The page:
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  • So a few years ago,

  • I did something really brave,

  • or some would say really stupid.

  • I ran for Congress.

  • For years, I had existed safely behind the scenes in politics

  • as a fundraiser, as an organizer,

  • but in my heart, I always wanted to run.

  • The sitting congresswoman had been in my district since 1992.

  • She had never lost a race,

  • and no one had really even run against her in a Democratic primary.

  • But in my mind, this was my way

  • to make a difference,

  • to disrupt the status quo.

  • The polls, however, told a very different story.

  • My pollsters told me that I was crazy to run,

  • that there was no way that I could win.

  • But I ran anyway,

  • and in 2012, I became an upstart in a New York City congressional race.

  • I swore I was going to win.

  • I had the endorsement from the New York Daily News,

  • the Wall Street Journal snapped pictures of me on election day,

  • and CNBC called it one of the hottest races in the country.

  • I raised money from everyone I knew,

  • including Indian aunties

  • that were just so happy an Indian girl was running.

  • But on election day, the polls were right,

  • and I only got 19 percent of the vote,

  • and the same papers that said I was a rising political star

  • now said I wasted 1.3 million dollars

  • on 6,321 votes.

  • Don't do the math.

  • It was humiliating.

  • Now, before you get the wrong idea,

  • this is not a talk about the importance of failure.

  • Nor is it about leaning in.

  • I tell you the story of how I ran for Congress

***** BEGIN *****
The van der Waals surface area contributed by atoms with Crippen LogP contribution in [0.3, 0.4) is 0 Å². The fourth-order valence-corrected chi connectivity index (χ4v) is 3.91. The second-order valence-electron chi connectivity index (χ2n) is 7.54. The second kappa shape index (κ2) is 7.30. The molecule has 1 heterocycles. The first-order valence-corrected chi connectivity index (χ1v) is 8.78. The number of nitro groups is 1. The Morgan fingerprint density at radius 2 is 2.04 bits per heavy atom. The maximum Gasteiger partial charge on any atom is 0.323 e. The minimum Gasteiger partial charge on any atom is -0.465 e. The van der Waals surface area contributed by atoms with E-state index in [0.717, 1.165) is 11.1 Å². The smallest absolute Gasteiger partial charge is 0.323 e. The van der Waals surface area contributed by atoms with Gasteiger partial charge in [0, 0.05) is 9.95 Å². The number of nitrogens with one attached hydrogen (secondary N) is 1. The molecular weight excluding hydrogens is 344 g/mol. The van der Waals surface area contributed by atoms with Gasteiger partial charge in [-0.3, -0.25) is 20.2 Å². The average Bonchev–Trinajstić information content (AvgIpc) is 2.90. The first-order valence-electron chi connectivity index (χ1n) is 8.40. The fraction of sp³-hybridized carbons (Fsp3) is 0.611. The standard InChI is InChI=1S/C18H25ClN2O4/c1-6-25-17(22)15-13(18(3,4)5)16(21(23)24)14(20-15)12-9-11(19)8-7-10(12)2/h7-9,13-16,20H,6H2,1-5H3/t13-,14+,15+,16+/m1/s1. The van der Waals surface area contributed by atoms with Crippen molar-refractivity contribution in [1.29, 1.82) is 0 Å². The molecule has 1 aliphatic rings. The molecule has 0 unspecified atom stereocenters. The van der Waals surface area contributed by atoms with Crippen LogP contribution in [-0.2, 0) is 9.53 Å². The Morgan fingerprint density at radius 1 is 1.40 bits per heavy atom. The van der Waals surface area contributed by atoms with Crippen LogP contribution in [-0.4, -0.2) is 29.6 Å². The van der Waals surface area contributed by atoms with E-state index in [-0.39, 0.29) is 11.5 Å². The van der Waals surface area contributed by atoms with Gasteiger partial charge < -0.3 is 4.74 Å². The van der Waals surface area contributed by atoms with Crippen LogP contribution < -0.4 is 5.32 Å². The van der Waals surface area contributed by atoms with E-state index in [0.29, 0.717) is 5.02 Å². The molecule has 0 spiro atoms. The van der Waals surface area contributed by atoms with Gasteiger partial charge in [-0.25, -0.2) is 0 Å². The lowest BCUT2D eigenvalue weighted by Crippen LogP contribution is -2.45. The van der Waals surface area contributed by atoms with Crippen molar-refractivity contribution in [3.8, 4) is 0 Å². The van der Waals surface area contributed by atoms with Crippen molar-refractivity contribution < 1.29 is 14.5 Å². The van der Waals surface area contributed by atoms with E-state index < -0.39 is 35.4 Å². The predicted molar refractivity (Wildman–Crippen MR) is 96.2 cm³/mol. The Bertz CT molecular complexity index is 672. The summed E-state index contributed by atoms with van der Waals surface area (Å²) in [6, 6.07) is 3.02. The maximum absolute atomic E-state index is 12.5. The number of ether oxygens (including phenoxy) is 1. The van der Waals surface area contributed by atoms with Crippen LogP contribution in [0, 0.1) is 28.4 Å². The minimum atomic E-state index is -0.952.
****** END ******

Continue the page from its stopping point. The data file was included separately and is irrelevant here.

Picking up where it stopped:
• because I was 33 years old

  • and it was the first time in my entire life

  • that I had done something that was truly brave,

  • where I didn't worry about being perfect.

  • And I'm not alone:

  • so many women I talk to tell me

  • that they gravitate towards careers and professions

  • that they know they're going to be great in,

  • that they know they're going to be perfect in,

  • and it's no wonder why.

  • Most girls are taught to avoid risk and failure.

  • We're taught to smile pretty,

  • play it safe, get all A's.

  • Boys, on the other hand,

  • are taught to play rough, swing high,

  • crawl to the top of the monkey bars and then just jump off headfirst.

  • And by the time they're adults,

  • whether they're negotiating a raise or even asking someone out on a date,

  • they're habituated to take risk after risk.

  • They're rewarded for it.

  • It's often said in Silicon Valley,

  • no one even takes you seriously unless you've had two failed start-ups.

  • In other words,

  • we're raising our girls to be perfect,

  • and we're raising our boys to be brave.

  • Some people worry about our federal deficit,

  • but I, I worry about our bravery deficit.

  • Our economy, our society, we're just losing out

  • because we're not raising our girls to be brave.

  • The bravery deficit is why women are underrepresented in STEM,

  • in C-suites, in boardrooms, in Congress,

  • and pretty much everywhere you look.

  • In the 1980s, psychologist Carol Dweck

  • looked at how bright fifth graders handled an assignment

  • that was too difficult for them.

  • She found that bright girls were quick to give up.

  • The higher the IQ, the more likely they were to give up.

  • Bright boys, on the other hand,

  • found the difficult material to be a challenge.

  • They found it energizing.

  • They were more likely to redouble their efforts.

  • What's going on?

  • Well, at the fifth grade level,

  • girls routinely outperform boys in every subject,

  • including math and science,

  • so it's not a question of ability.

  • The difference is in how boys and girls approach a challenge.

  • And it doesn't just end in fifth grade.